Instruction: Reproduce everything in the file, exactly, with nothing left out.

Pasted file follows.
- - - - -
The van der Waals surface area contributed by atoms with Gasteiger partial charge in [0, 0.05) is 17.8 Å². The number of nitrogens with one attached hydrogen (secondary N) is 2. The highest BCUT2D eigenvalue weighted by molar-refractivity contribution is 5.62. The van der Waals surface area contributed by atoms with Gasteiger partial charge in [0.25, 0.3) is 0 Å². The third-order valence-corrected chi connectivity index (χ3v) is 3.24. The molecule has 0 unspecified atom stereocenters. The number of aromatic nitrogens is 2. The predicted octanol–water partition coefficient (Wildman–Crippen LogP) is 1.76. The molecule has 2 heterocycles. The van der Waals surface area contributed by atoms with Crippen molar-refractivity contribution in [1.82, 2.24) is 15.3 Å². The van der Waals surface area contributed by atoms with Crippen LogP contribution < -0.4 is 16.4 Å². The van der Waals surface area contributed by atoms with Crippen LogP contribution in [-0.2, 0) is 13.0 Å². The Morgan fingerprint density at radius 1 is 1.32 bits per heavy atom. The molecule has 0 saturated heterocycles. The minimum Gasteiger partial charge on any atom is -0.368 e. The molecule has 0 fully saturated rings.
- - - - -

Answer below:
The van der Waals surface area contributed by atoms with Gasteiger partial charge in [0, 0.05) is 17.8 Å². The number of nitrogens with one attached hydrogen (secondary N) is 2. The highest BCUT2D eigenvalue weighted by molar-refractivity contribution is 5.62. The van der Waals surface area contributed by atoms with Gasteiger partial charge in [0.25, 0.3) is 0 Å². The third-order valence-corrected chi connectivity index (χ3v) is 3.24. The molecule has 0 unspecified atom stereocenters. The number of aromatic nitrogens is 2. The predicted octanol–water partition coefficient (Wildman–Crippen LogP) is 1.76. The molecule has 2 heterocycles. The van der Waals surface area contributed by atoms with Crippen molar-refractivity contribution in [1.82, 2.24) is 15.3 Å². The van der Waals surface area contributed by atoms with Crippen LogP contribution < -0.4 is 16.4 Å². The van der Waals surface area contributed by atoms with Crippen LogP contribution in [-0.2, 0) is 13.0 Å². The Morgan fingerprint density at radius 1 is 1.32 bits per heavy atom. The molecule has 0 saturated heterocycles. The minimum Gasteiger partial charge on any atom is -0.368 e. The molecule has 0 fully saturated rings.